BWW Review: THE DEATH OF ORPHEUS at El Cid
On January 17, 2020, Los Angeles Opera presented Stefano Landi's 1619 opera, The Death of Orpheus, (La Morte d'Orfeo) at El Cid, a performance space usually known for dinner theater. Landi may have written his own libretto. In any case, the story of the five-act opera was inspired by Angelo Poliziano's 1484 pastoral tragicomedy La Favola d'Orfeo.
Claudio Monteverdi's 1607 Orfeo ends when the hero fails to bring his wife Eurydice back from the underworld. Landi begins with Orpheus alone and grieving. His hero then renounces wine and the love of women. Those actions offend the god Bacchus whose female and followers, the Maenads, decide to kill Orpheus. The enraged women tear him apart. The gods want the dead Orpheus to stay with them on Olympus but Orpheus prefers to spend eternity with Eurydice in Hades. Only after the god Mercury shows Orpheus that Eurydice no longer remembers him and their marriage because she has drunk the waters of Lethe, does he agree to join the gods on Olympus.
The theater at El Cid holds some 76 patrons with most of them seated at long tables for 12. The stage is tiny and it was filled by the members of the orchestra: two violinists, a harpsichordist, two recorder players who doubled on cornettos, a viola da gamba player who doubled on the lirone, and a Baroque harpist. Conductor Stephen Stubbs, who has recorded this work, played an enormously long-necked chitarrone. Their playing was an excellent example of historically informed musicality.
Singers performed in the spaces between the tables, between the musicians on stage, in front of the stage, and on a balcony above and behind the patrons. From the standpoint of an audience member, soloists could be found in front, behind, beside or even above one's seat. It truly was an immersive experience.
Director Sara E. Widzer portrayed Landi's tragic themes, but lightened them with occasional comic moments that kept the piece from becoming heavy. She told the extended story in an unconventional but most effective manner. Late in the opera, Orpheus has a birthday so each patron was served a drink with which to toast the hero, thus cementing the idea that everyone in hall was part of the show.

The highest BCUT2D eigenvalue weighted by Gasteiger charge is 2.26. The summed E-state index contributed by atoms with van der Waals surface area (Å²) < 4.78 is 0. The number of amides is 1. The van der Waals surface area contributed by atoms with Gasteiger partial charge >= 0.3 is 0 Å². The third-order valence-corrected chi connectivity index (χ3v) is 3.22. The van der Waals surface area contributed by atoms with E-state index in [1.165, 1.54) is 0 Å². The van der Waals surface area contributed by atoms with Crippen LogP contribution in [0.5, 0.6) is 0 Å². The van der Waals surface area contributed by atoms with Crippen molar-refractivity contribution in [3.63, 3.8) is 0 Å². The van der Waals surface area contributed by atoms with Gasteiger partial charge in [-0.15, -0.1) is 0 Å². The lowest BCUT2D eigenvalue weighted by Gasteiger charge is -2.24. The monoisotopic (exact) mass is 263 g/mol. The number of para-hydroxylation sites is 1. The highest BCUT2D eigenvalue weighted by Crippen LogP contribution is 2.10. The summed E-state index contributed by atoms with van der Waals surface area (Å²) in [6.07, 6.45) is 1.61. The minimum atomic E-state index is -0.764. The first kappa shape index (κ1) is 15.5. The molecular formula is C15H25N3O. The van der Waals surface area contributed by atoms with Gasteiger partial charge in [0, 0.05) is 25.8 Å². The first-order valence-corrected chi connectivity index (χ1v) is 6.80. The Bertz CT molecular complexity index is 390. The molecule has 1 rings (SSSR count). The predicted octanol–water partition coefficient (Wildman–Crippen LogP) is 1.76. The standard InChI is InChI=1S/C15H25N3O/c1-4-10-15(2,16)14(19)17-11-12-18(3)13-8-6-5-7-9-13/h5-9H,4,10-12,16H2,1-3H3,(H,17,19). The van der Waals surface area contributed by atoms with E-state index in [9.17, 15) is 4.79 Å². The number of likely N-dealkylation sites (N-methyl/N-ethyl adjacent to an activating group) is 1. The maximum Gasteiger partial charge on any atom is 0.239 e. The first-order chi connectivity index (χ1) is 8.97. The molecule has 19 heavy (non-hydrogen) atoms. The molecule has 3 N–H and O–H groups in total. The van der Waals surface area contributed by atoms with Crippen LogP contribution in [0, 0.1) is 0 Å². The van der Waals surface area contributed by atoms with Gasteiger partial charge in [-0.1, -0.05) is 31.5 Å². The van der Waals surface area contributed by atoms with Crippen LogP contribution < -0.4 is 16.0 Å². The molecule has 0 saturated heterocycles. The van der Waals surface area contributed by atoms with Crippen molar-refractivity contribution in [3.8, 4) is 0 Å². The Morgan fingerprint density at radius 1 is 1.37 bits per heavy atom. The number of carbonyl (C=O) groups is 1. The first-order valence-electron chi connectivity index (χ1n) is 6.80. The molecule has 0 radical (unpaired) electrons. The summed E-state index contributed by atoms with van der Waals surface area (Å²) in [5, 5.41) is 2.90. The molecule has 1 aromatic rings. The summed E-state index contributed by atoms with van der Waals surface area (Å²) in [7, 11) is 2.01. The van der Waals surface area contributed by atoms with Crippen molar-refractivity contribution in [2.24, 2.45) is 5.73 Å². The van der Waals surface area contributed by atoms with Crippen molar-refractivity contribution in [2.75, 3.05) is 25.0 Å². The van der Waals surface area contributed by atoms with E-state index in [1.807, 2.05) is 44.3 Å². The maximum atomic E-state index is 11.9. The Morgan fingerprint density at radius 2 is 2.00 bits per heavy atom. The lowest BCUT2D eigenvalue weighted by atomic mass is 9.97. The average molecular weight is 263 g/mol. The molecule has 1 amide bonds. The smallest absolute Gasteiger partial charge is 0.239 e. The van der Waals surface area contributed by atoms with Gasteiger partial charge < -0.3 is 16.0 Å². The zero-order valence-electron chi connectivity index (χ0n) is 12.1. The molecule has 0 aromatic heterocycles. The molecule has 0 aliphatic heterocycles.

Designer Leon Wiebers worked within the confines of the hall's Spanish decor and costumed the singers in either black or bright colors, with shiny metallic decorations when appropriate. He even had some singers wear light weight masks that did not impede their singing. Twelve singers played 19 parts and the specifics of costuming told which part each singer was playing at a given time.
Most of the singers were members of Los Angeles Opera's Domingo-Colburn-Stein Young Artist Program. The exceptions were countertenor Jacob Ingbar, a graduate student at Rice University, and bass-baritone Christopher Carbin who will be debuting this spring as Don Alfonso in Pacific Opera Project's presentation of Mozart's Cosi fan Tutte. Ingbar sang with sweetness and great beauty of tone while Carbin commanded attention with the his strong, resonant sound.
Soprano program members Sylvia D'Eramo, and Erica Petrocelli, along with mezzo-soprano Taylor Raven, sang delightful harmony as the Three Breezes while also performing charming solos. Tenor Anthony Ciaramitaro was a fascinating, guitar-playing Orpheus, and baritone Michael J. Hawk commanded the hall with well-focused tones as Hebros, Charon, and Fury.
Tenor Robert Stahley was an imperious Apollo and an appealing Fileno. Sopranos Alaysha Fox and Sarah Vautour were fierce Maenads, while mezzo Gabriela Flores was a smooth voiced, sympathetic mother. All of the singers in this show had substantial operatic voices that will most likely be heard In opera houses in the United States and Europe. Tonight's show was an excellent performance both vocally and histrionically.
The Death of Orpheus will be repeated at El Cid on January 18th at 7:30 pm following dinner at 6:30 and on the 19th at 7:00 pm after dinner at 6:00. El Cid is located at 4212 Sunset Blvd, Los Angeles CA 90029.
Photos by Craig T. Matthew for LA Opera.